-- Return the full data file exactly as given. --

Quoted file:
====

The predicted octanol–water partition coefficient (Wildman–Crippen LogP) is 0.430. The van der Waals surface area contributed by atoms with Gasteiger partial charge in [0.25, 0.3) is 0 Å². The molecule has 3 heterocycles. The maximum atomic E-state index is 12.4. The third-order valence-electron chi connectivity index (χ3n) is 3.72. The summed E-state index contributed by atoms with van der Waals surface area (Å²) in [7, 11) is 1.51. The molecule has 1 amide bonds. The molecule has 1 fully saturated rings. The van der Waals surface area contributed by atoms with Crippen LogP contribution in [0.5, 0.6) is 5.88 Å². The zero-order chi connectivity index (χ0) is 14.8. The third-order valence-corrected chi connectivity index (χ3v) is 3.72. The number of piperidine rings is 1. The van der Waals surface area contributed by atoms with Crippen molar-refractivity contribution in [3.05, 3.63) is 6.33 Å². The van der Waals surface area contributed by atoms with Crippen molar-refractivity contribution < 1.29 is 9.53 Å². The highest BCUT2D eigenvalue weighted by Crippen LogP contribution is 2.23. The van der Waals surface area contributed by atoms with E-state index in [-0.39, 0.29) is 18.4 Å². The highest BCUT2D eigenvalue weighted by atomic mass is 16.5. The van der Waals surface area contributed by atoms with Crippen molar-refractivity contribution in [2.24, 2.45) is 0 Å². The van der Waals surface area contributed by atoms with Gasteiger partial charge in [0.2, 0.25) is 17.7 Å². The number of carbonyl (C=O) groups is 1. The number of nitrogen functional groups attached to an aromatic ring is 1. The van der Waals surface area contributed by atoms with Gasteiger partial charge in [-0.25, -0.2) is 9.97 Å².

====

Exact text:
The predicted octanol–water partition coefficient (Wildman–Crippen LogP) is 0.430. The van der Waals surface area contributed by atoms with Gasteiger partial charge in [0.25, 0.3) is 0 Å². The molecule has 3 heterocycles. The maximum atomic E-state index is 12.4. The third-order valence-electron chi connectivity index (χ3n) is 3.72. The summed E-state index contributed by atoms with van der Waals surface area (Å²) in [7, 11) is 1.51. The molecule has 1 amide bonds. The molecule has 1 fully saturated rings. The van der Waals surface area contributed by atoms with Crippen LogP contribution in [0.5, 0.6) is 5.88 Å². The zero-order chi connectivity index (χ0) is 14.8. The third-order valence-corrected chi connectivity index (χ3v) is 3.72. The number of piperidine rings is 1. The van der Waals surface area contributed by atoms with Crippen molar-refractivity contribution in [3.05, 3.63) is 6.33 Å². The van der Waals surface area contributed by atoms with Crippen molar-refractivity contribution < 1.29 is 9.53 Å². The highest BCUT2D eigenvalue weighted by Crippen LogP contribution is 2.23. The van der Waals surface area contributed by atoms with E-state index in [-0.39, 0.29) is 18.4 Å². The highest BCUT2D eigenvalue weighted by atomic mass is 16.5. The van der Waals surface area contributed by atoms with Crippen molar-refractivity contribution in [2.24, 2.45) is 0 Å². The van der Waals surface area contributed by atoms with Gasteiger partial charge in [0.2, 0.25) is 17.7 Å². The number of carbonyl (C=O) groups is 1. The number of nitrogen functional groups attached to an aromatic ring is 1. The van der Waals surface area contributed by atoms with Gasteiger partial charge in [-0.25, -0.2) is 9.97 Å².